(Additional reporting by Guy Faulconbridge in Moscow, Margarita Antidze in Tbilisi; Writing by Michael Stott; Editing by Giles Elgood)

    CNN - Musharraf says he will resign Pakistan presidency

    Sent from's mobile device from

    Musharraf says he will resign Pakistan presidency

    Pakistani President Pervez Musharraf announced his resignation Monday after weeks of pressure to relinquish power.

    Musharraf told the nation in a televised address that he would step down -- nearly nine years after he seized power in a bloodless coup in 1999.

    "I don't want the people of Pakistan to slide deeper and deeper into uncertainty," Musharraf said.

    "For the interest of the nation, I have decided to resign as president," he said. "I am not asking for anything. I will let the people of Pakistan decide my future."

    Musharraf has been a keen ally of the West in the fight on terror, receiving billions in military aid from the U.S. and launching attacks on militant groups near the country's border with Afghanistan.

    He was expected to turn in his resignation to parliament Monday.

    "It will be accepted, there is no second opinion about that," said Iqbal Zaffar Jhagra, the secretary general of the junior partner in the ruling coalition, the Pakistan Muslim League-N (PML-N).

    Musharraf quit as the ruling coalition was taking steps to impeach him.

    Local media reports said he had been granted "safe passage" out of the country.

    British Foreign Secretary David Miliband said it was strongly committed to its alliance with Pakistan following Musharraf's resignation.

    He praised Musharraf's economic and security achievements, described Pakistan as a "vital friend" and said Britain's aid program for the country would continue, The Associated Press reported.

    Meanwhile, two Afghanistan government spokesman told AP Musharraf's resignation would be good for their country.

    Until now, Musharraf, 65, had resisted pressure to resign. But his power had eroded since parties opposed to his rule swept to victory in February's parliamentary elections.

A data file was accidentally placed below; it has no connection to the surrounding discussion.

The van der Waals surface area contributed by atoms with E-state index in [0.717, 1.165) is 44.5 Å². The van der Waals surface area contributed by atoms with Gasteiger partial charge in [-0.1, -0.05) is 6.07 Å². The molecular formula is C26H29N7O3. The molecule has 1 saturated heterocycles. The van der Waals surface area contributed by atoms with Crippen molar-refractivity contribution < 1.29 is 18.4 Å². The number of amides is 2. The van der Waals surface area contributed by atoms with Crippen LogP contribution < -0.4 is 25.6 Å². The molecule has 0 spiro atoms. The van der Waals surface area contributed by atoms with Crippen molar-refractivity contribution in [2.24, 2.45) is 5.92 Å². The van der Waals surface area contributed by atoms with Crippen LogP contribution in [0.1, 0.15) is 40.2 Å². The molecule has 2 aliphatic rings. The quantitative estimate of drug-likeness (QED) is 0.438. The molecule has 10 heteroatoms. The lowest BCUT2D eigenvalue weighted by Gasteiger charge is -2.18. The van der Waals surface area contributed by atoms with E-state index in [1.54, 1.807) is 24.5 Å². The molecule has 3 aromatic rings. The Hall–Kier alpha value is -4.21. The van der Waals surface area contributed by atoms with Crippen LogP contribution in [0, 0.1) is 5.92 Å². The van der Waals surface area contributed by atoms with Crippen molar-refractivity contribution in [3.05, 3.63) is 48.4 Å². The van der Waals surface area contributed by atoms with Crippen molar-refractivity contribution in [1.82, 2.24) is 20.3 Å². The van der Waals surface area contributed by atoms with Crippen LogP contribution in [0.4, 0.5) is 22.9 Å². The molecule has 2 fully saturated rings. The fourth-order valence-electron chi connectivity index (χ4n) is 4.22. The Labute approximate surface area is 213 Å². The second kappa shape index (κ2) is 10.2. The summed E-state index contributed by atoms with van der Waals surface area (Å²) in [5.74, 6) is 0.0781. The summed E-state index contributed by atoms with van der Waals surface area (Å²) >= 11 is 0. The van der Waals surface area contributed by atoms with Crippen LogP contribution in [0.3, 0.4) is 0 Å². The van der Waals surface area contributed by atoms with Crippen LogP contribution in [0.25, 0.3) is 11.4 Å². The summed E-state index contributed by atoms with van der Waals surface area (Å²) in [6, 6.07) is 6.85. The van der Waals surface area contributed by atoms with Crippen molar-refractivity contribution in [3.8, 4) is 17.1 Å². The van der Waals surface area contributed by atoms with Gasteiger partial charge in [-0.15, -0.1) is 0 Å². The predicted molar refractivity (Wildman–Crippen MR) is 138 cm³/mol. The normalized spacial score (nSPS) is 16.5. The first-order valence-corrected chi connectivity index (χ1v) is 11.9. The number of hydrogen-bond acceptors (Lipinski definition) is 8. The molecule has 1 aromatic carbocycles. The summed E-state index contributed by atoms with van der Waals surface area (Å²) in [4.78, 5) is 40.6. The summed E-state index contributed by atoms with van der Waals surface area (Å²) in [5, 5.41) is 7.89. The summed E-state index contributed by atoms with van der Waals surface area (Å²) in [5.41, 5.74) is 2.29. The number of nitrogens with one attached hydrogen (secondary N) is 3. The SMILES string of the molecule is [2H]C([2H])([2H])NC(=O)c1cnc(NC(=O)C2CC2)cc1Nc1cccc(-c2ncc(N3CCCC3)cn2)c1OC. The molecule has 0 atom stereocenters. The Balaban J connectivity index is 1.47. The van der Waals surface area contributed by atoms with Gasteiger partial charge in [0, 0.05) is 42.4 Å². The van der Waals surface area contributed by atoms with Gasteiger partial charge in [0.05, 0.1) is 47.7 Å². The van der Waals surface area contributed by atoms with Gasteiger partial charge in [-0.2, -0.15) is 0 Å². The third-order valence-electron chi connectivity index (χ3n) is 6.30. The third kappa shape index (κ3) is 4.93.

Musharraf spent a large part of his speech delivering a state-of-the-union style list of Pakistan's "accomplishments" under his rule. He contrasted it with what he called the deteriorating economic situation now.

    "After the elections, the nation wanted solutions from the new government," he said. "But the politicians could not do so. A personal vendetta was started."

    A coalition committee spent last week compiling a list of charges against Musharraf including corruption, economic mismanagement and violating the constitution. Parliament was expected to consider an impeachment motion Monday or Tuesday.

    "I am confident that not a single charge can stand against me," Musharraf said. "I have not done anything for my personal gain. Whatever I have done, I have done it for Pakistan."

    Faisal Kapadia, a commodities trader in Karachi who runs a blog about Pakistan called Deadpan Thoughts, said Musharraf's decision would get a mixed reaction.

    "Leading Pakistan is not an easy task, and anyone doing it comes under a lot of criticism," he said.

    "In the start, most Pakistanis were for him. And he still has some supporters -- especially because the new government, which promised to do things differently, has failed to do much in the past 100 days in power."

    Musharraf grabbed power in 1999. He was serving as military chief when then-Prime Minister Nawaz Sharif dismissed him, setting off a confrontation.

    As Musharraf was returning from an overseas visit in October 1999, Sharif refused to allow the commercial airliner with 200 passengers on board to land.